Private equity’s crafty lawyers offer universal lessons
BETWEEN about 2018 and 2021, I heard from a lot of debt investors who were unhappy about what they were being asked to swallow in the booming market for financing private equity deals. Ambitious lawyers — even more than sharp-toothed dealmakers — were driving the degradation of lending standards, providing less protection if a borrower went south.
Many managers felt powerless to fight it: They needed to put money to work because sitting on cash pays nothing.
As ultra-cheap money drove a manic hunt for yield, debt investors competing for a piece of new deals accepted ever-weaker safeguards in loan contracts. These are the covenants and secure claims to collateral that help lenders recover their money when overleveraged businesses get into trouble. Now is the time to start regretting this behavior. Sharply higher interest rates and slowing economies are putting pressure on the cash flows of many of companies. Debt refinancing problems and complicated workouts are likely around the corner.
There’s a dynamic here familiar from every financial bubble: When money is plentiful and competition for assets is high, investors end up cutting corners. One way they do this is by assuming someone is acting in their interest when in fact that link in the supply chain for the hot investment might be doing no such thing.
In the market for lending to private equity-owned companies, it’s the role of lawyers that has emerged as a novel problem this time around, according to an in-depth report from Bloomberg News. As firms such as Chicago-based Kirkland & Ellis came to dominate the field, they drove more aggressive contractual terms for their private equity clients and even gained the power to appoint the lawyers that would represent lenders opposite themselves in financing negotiations.
Markets regulators in the UK and other countries are looking into practices in the leveraged-debt markets, including some of the tactics used by lawyers, according to the Bloomberg report. Some of those tactics made the process of negotiating and selling loans faster and more efficient for all involved, but at a cost of a loss of power over due diligence for investors.
The erosion of lending standards in the recent boom didn’t just involve watering down traditional covenants, although so-called covenant-light deals became even more prevalent than they were in the run up to the 2007-2008 credit crisis. There were also new crimes against prudence, such as basing financial-strength assessments on rosier, pro-forma versions of company earnings, or designing contractual backdoors through which valuable business assets could be taken away from the claims of lenders. (The latter made clothing brand J. Crew into a nickname for the practice.)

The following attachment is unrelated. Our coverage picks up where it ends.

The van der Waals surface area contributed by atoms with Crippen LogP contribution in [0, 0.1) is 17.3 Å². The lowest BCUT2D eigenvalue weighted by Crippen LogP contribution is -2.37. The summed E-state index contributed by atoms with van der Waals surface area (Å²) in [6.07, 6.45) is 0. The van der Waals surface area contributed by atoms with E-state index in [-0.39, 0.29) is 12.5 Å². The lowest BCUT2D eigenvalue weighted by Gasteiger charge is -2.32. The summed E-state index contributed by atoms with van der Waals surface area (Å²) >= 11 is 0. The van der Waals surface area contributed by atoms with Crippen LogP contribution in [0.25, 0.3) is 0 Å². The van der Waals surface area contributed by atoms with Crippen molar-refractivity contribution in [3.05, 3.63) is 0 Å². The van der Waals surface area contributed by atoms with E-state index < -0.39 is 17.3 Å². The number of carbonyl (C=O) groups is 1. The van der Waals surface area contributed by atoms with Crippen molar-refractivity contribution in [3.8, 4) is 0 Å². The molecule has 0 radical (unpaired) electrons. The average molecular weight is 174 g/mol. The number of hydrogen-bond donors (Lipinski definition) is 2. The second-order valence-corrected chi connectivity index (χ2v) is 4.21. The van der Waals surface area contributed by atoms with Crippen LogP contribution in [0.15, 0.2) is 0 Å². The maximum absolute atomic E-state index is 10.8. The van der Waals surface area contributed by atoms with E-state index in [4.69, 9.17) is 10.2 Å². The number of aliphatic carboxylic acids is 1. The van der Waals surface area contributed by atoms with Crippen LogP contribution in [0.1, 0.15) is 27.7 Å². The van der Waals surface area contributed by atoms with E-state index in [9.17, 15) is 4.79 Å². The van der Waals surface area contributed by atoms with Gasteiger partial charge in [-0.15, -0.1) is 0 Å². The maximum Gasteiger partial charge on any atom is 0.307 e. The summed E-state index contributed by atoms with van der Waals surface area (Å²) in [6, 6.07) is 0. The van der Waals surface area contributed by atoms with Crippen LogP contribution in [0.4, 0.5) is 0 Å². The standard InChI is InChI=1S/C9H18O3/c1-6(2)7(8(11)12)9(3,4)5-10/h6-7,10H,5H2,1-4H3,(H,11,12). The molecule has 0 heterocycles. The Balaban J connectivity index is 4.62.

Maybe investment managers had little choice, or maybe it’s an abdication of responsibility. A mutual fund that ends up holding too much cash will underperform fully invested peers in the short-term at least. A collateralized loan obligation (CLO) that holds too much cash will struggle to pay the interest on the debt that funds these structured investment vehicles. Either way, it’s a classic agency problem: A conflict between, on the one hand, the ultimate investors in the funds or vehicles that buy the loans and, on the other, the managers of those funds and CLOs. When a manager is forced to buy whatever assets they can get, they can’t be acting fully in the interests of investors, which at the end of the line is you and me through our pensions, mutual funds, or insurers.
It took some time for investors to realize quite how much power had accrued to lawyers in the leveraged-loan markets, but concentrations of influence are common in hot markets. In the US subprime mortgage bond and structured finance boom before the 2008 crash, investors frequently took the approval stamp of credit-rating companies as a sign that a deal was sound. That shortcut ended in disaster — to say the least. In the dotcom boom of the late 1990s, or the crypto boom of recent years, seeing another recognized investor backing the latest thing was enough for many others to jump in without looking much deeper.
There are situations where such trust pays. When Warren Buffett backed struggling banks and insurers during the global financial crisis for example, his imprimatur was a reliable signal. Similarly, the Lloyd’s of London insurance market has operated for decades on the basis that an expert lead underwriter assesses a complicated risk and others (who are expert in different risks) subscribe funds based on the leader’s view. Neither example is a guarantee against loss, but they at least make sense.
Investors have to be extremely careful where they place their trust and who they allow to accumulate power over their choices in any market, but especially during booms. Now that leveraged finance is stuttering, some loan investors are starting to hire second, shadow lawyers to look after their interests.
The real lesson of all of this is that investors should do their own work as much as possible, or at least ensure they are following someone who will definitely do it properly.